Endometriosis patients with thyroid dysfunction may have increased risk of more intense chronic pain and increased disease severity, a study suggests.

The underlying disease mechanism of endometriosis is still unclear.

Autoimmune thyroid disorders are associated with endometriosis, but the mechanism by which the two diseases are linked is unknown.

Each cell in the body carries protein markers called antigens that allow a cell to be identified as “self” or “non-self” by the immune system. In autoimmune thyroid disorders, the body’s own immune system attacks and damages the thyroid gland. These diseases are characterized by the production of autoantibodies against thyroid-specific antigens, including the thyroid itself and the thyroid-stimulating hormone receptor.

Now, researchers at the Université Paris Descartes looked at the relationship between endometriosis and autoimmune thyroid disorders, specifically at how thyroid disorders affect the progression of endometriosis.

They first found that both the levels of RNA and proteins involved in thyroid metabolism were altered in the biopsied endometrium of patients with endometriosis compared to healthy people. RNA molecules act as templates to make proteins, which perform key functions in the cell.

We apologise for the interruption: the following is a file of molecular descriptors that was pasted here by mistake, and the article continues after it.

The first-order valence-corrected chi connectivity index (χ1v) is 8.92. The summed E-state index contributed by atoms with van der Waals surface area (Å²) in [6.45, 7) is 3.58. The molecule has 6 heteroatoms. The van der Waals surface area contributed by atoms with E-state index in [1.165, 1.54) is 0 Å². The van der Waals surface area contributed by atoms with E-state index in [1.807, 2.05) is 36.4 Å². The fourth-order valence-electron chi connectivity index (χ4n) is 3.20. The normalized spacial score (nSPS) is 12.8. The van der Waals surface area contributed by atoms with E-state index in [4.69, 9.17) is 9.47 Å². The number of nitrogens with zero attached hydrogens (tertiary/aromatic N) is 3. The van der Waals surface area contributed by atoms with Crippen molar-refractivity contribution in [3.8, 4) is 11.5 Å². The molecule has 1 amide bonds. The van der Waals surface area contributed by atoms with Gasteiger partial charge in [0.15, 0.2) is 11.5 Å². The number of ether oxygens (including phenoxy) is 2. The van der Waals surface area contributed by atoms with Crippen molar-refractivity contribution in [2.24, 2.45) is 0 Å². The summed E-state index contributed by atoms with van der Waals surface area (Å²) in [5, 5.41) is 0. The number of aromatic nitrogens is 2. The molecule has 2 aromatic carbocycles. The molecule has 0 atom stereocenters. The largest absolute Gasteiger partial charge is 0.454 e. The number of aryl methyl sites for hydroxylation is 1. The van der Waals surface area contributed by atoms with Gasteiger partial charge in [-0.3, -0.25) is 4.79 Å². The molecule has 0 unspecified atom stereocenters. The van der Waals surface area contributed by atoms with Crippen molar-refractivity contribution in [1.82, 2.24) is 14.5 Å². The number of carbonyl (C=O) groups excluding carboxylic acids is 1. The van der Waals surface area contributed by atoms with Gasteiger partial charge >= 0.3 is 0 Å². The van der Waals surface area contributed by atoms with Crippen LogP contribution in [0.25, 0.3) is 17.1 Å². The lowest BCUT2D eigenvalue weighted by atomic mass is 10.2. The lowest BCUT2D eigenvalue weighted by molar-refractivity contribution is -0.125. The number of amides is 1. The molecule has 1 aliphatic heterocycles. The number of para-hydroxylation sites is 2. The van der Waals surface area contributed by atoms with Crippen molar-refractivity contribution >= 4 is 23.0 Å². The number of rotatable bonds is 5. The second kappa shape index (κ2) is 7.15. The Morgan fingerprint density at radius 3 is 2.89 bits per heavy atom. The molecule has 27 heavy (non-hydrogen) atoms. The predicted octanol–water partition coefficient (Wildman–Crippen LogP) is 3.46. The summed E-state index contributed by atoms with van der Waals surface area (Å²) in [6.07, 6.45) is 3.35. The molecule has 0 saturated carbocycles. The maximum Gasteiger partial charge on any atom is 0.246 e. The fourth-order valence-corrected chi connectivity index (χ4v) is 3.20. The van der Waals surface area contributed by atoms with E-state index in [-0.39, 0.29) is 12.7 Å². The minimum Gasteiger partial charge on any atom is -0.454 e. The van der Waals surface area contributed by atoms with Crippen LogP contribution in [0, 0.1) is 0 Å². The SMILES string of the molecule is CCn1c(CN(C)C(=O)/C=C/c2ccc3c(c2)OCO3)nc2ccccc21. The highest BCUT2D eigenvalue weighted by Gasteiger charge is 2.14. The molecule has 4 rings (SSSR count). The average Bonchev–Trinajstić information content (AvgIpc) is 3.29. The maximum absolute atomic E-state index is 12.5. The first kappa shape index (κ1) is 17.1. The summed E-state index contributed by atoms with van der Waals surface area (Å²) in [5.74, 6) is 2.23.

Moreover, in endometriotic cells, the amount of thyroid hormones was altered compared to that of control cells. The thyroid hormone T4 (thyroxine) is converted into T3 (triiodothyronine), which is much more active than T4. In the endometriotic cells, T4 production was increased while that of T3 was reduced.

The thyroid-stimulating hormone regulates the production of T3 and T4. In vitro (lab) studies using cells from the endometrium of endometriotic patients and healthy controls showed that thyroid-stimulating hormone increased cells’ proliferation. But the researchers saw no differences in the increase of proliferation rate between endometriotic cells and control cells.

Mouse studies confirmed the data gained in vitro since endometriotic implants were found to be bigger when thyroid hormones increased. A retrospective analysis of endometriosis patients with or without a thyroid disorder revealed an increased chronic pelvic pain and disease score in endometriotic patients with a thyroid disorder.

The study, “Role of thyroid dysimmunity and thyroid hormones in endometriosis” was published in the journal PNAS

Read more: https://www.pnas.org/content/116/24/11894